This is where Samsung's policy of trying absolutely everything comes real handy to anyone interested in cellphone trends.
    Reply
  • quickbunnie - Monday, August 26, 2013 - link

    Brian Klug didn't think he'd like the Moto X. After using it, Brian Klug liked the Moto X.
    Translation: This phone is frickin awesome!
    Reply
  • Brian Klug - Monday, August 26, 2013 - link

    I like it a whole lot more than I thought I would, still using it! :)

    -Brian
    Reply
  • Fiebre - Monday, August 26, 2013 - link

    I wish you guys could do a battery test on the Droid maxx. I would really appreciate it. Reply
  • icrf - Tuesday, August 27, 2013 - link

    I second this point. I'm thus far assuming that, industrial design aside, all Moto X points apply to Droid Maxx, except battery life. The Verge posted their review and said the new Droid Maxx falls short of last year's Droid Razr Maxx despite having an inflated battery life number in the marketing. That said, everyone else's battery tests seem to do silly things like not calibrating the display to a standard, which means the tests are neigh useless. We need Anandtech's superior consistency. Reply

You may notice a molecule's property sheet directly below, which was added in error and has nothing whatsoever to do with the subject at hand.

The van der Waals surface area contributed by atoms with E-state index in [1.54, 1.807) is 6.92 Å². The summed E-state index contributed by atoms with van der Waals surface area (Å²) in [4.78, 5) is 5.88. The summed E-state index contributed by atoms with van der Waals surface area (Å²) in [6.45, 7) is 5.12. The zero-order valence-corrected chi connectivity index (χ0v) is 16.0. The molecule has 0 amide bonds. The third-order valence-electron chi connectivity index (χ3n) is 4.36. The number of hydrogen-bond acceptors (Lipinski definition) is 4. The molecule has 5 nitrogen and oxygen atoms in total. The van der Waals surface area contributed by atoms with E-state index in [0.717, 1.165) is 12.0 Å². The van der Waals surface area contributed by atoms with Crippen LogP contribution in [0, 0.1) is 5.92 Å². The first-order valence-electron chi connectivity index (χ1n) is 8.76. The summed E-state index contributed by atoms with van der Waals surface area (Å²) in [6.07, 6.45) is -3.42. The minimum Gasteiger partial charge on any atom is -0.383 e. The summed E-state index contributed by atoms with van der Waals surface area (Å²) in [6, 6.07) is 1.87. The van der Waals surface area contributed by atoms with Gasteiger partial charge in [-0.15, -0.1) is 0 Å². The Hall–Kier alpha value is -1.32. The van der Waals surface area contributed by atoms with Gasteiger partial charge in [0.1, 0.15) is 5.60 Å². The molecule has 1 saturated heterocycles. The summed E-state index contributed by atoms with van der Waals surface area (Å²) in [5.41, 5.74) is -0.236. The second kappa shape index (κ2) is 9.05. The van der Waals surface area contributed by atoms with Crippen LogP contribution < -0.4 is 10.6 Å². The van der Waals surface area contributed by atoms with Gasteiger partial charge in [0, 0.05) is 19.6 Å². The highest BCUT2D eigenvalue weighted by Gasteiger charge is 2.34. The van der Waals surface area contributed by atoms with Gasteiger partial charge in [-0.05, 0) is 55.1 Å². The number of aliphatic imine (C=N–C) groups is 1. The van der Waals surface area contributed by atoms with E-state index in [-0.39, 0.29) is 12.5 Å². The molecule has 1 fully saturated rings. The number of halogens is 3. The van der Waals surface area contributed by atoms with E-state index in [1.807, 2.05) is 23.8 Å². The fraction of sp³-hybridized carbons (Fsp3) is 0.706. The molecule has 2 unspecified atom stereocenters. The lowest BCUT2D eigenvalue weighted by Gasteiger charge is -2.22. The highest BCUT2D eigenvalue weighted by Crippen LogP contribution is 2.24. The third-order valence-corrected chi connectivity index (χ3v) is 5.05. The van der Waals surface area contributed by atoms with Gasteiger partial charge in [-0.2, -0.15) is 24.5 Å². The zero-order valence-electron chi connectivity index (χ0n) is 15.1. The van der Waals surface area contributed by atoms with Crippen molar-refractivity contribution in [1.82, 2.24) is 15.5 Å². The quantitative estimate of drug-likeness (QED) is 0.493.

• Honest Accounting - Sunday, September 15, 2013 - link

    The battery test here isn't as "objective" as the reviewer claims. It uses a fixed "200 nits" screen brightness, which will favour current LCD technology (and Apple in particular) over OLED . To be credible the screen brightness on the battery test should be a percentage of maximum screen brightness. Reply
  • geniekid - Wednesday, August 28, 2013 - link

    But would you prefer using the Moto X or the HTC One? Reply
  • Solandri - Monday, August 26, 2013 - link

    I was a bit confused by the flash read/write performance charts. The standard in reviews seems to be to order them sequential r/w, then random r/w. I did a double take, then realized you'd ordered them write random/sequential, then read random/sequential. Different, but no big deal.

    Then I did a triple take and realized you'd ordered them write random/sequential, then read sequential/random. Coincidentally, this ordering is best-to-worst for the Moto X.